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Apr 13th, 2018 Comments Off on A Look AtCosta Rica’s Afro-Latina VP-Elect

A Look AtCosta Rica’s Afro-Latina VP-Elect

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The women of Latin Americaaren’t just flocking to sites like https://latin-brides.net to fight the battle for love, they’re also embroiled in a battle for their rights, with women’s rights activists working across the region for better rights for women, which is why the Latin America elections are being watched with greater scrutiny by women than usual.

Which is whyCosta Rica’s election results is notable, not only for the any woman eligible for https://latin-brides.net, but also for people of multi-ethnic descent. Costa Rica’s election results are in, and it’s not the top of the ticket that people are paying attention to, as President-elect Carlos Alvarado is noted, but not as much as his running mate: Afro-Latina Epsy Campbell Barr.

Campbell, aged 54, is a familiar face for Costa Rica’s politics. An activist, economist and legislator, and Citizen Action Party (PAC) member and representative in the Legislative Assembly for 2002-2006 and 2014-2018. Campbell also spent some time at the top of the PAC hierarchy, acting as lead legislator for 2003 and 2004, and Party President from 2005-2009.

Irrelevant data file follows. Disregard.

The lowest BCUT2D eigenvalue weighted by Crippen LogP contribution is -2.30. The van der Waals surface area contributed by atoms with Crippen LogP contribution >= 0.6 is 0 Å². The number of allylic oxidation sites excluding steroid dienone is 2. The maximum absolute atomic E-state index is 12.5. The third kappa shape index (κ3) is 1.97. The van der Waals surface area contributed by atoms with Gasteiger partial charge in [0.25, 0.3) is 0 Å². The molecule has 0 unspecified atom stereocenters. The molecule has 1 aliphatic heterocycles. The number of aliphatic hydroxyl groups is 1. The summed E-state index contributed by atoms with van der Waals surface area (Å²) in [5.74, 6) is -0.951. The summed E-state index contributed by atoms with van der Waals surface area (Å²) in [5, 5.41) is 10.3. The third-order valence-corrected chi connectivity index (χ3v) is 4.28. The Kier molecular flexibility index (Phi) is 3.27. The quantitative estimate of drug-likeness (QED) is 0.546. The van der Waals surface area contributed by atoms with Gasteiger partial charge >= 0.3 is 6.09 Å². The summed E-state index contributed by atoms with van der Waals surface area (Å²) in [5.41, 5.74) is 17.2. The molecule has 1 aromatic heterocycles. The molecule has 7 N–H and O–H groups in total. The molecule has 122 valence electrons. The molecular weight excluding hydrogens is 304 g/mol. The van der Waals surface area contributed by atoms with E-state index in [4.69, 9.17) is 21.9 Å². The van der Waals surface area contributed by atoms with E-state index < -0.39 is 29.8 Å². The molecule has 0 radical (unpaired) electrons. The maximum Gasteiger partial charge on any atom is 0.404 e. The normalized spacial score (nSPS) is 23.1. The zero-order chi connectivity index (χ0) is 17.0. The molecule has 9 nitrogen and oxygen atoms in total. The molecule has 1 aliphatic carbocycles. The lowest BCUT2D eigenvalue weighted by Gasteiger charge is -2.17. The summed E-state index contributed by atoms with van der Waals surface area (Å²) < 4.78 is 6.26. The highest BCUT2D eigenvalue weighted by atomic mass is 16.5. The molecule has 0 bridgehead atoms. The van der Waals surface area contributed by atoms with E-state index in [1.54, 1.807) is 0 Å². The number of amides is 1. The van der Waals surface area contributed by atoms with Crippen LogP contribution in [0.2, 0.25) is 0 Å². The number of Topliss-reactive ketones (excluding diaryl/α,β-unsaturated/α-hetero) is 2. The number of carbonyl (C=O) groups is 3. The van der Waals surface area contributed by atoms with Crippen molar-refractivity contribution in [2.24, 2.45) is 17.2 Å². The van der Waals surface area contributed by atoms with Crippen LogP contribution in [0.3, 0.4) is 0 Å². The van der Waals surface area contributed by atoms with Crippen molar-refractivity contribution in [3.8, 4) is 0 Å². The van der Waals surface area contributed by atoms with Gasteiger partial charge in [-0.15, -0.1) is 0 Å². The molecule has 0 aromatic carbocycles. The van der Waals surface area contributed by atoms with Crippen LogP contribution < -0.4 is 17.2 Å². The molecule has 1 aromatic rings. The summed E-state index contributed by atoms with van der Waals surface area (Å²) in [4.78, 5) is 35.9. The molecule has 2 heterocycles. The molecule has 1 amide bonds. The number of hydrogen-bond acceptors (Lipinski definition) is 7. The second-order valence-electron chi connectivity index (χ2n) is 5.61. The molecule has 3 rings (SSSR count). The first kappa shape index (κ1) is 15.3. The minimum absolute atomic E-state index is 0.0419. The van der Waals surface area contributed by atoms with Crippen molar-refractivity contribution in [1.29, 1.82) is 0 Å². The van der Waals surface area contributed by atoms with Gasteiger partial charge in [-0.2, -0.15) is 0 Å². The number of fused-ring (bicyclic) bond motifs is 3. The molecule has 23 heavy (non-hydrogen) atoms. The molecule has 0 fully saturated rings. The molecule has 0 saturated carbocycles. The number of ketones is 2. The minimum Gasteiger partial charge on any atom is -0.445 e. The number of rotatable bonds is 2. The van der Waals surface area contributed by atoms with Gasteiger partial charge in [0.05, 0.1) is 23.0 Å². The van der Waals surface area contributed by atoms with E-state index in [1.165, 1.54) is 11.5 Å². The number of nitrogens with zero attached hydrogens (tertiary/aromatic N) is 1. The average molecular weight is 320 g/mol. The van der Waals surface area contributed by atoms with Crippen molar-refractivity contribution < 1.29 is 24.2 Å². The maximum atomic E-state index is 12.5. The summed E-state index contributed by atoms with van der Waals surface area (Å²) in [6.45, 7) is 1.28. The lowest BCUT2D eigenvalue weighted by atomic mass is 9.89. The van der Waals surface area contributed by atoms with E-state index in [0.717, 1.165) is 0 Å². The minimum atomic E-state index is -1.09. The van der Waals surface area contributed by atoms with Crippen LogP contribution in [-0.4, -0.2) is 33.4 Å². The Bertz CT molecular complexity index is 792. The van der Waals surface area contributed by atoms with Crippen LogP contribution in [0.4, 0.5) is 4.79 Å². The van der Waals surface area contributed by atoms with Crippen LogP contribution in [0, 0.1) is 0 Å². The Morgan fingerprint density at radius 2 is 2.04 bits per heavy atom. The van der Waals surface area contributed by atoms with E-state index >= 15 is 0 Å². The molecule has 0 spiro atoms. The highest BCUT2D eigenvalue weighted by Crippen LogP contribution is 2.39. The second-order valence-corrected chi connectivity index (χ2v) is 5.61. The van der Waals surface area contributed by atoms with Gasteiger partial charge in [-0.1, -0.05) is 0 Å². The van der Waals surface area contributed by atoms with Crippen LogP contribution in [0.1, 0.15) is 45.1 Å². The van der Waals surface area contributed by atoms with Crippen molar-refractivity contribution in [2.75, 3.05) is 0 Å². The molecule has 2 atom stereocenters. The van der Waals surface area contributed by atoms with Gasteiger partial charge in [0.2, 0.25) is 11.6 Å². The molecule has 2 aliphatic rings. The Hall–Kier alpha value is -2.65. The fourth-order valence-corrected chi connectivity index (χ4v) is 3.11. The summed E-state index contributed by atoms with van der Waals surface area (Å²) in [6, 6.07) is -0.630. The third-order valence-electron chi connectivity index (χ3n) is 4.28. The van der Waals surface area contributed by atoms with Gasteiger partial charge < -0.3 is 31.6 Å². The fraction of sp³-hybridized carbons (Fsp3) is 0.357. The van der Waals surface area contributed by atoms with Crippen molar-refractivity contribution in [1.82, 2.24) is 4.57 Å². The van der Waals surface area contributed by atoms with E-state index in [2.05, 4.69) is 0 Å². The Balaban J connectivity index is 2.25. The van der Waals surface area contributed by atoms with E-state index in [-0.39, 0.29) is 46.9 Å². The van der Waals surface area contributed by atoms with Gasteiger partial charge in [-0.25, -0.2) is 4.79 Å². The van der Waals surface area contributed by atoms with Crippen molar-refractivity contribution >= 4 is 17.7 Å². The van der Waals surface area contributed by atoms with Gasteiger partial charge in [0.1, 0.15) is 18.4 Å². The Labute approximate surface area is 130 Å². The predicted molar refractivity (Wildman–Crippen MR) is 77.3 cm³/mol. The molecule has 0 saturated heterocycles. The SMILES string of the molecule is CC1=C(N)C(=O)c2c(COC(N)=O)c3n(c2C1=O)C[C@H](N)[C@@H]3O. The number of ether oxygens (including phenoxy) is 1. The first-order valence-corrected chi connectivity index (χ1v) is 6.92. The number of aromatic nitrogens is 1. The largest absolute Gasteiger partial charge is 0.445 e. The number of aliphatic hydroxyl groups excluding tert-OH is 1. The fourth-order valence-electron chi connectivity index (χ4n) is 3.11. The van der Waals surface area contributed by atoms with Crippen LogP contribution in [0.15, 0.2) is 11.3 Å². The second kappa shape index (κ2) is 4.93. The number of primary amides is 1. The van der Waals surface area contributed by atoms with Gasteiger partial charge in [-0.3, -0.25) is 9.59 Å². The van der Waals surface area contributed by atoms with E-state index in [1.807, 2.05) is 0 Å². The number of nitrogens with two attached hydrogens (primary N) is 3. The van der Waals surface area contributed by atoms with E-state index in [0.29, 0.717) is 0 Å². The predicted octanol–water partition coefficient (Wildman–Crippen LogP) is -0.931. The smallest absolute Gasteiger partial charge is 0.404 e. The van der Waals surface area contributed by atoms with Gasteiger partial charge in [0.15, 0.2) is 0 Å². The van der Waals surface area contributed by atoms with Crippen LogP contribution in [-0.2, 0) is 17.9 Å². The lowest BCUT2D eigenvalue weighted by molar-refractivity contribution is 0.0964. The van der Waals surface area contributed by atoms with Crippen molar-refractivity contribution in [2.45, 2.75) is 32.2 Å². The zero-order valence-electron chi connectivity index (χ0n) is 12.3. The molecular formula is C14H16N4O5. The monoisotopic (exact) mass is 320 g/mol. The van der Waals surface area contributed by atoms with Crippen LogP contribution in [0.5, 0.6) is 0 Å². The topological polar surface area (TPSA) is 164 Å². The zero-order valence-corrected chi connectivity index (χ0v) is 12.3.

She already ran for vice presidency back in 2006, as PAC founder OttónSolís’s running mate, but failed to win, with Solís losing to the National Liberation Party’s (PLN) Oscar Arias, in a very close electoral race. Campbell had tried to run for President, but was never chosen by the PAC.

In terms of qualification, she holds an undergraduate degree, plus a Master’s in International Cooperation for Development and another Master’s in Advanced Political Management and Decision-Making Techniques. She’s a popular author and public speaker.

Her election follows several women and multi-ethnic leaders in Costa Rica coming into power, which started with Thelma Curling as the country’s first Afro-Costa Rican legislator from 1982-1986, and was then followed by Laura Chincilla being the country’s first female president from 2010-2014.

She even sent a message for the Costa Rican Afro-Caribbean community on Election Day, saying that the Afro-descendent population of the country, to go out and vote, to vote in Costa Rica where they’re a part of, same as her.

For her platform, she called for developments for all sectors that have been excluded in Costa Rica’s history, and that she and the country needs a president with a clear vision for Costa Rica’s future.

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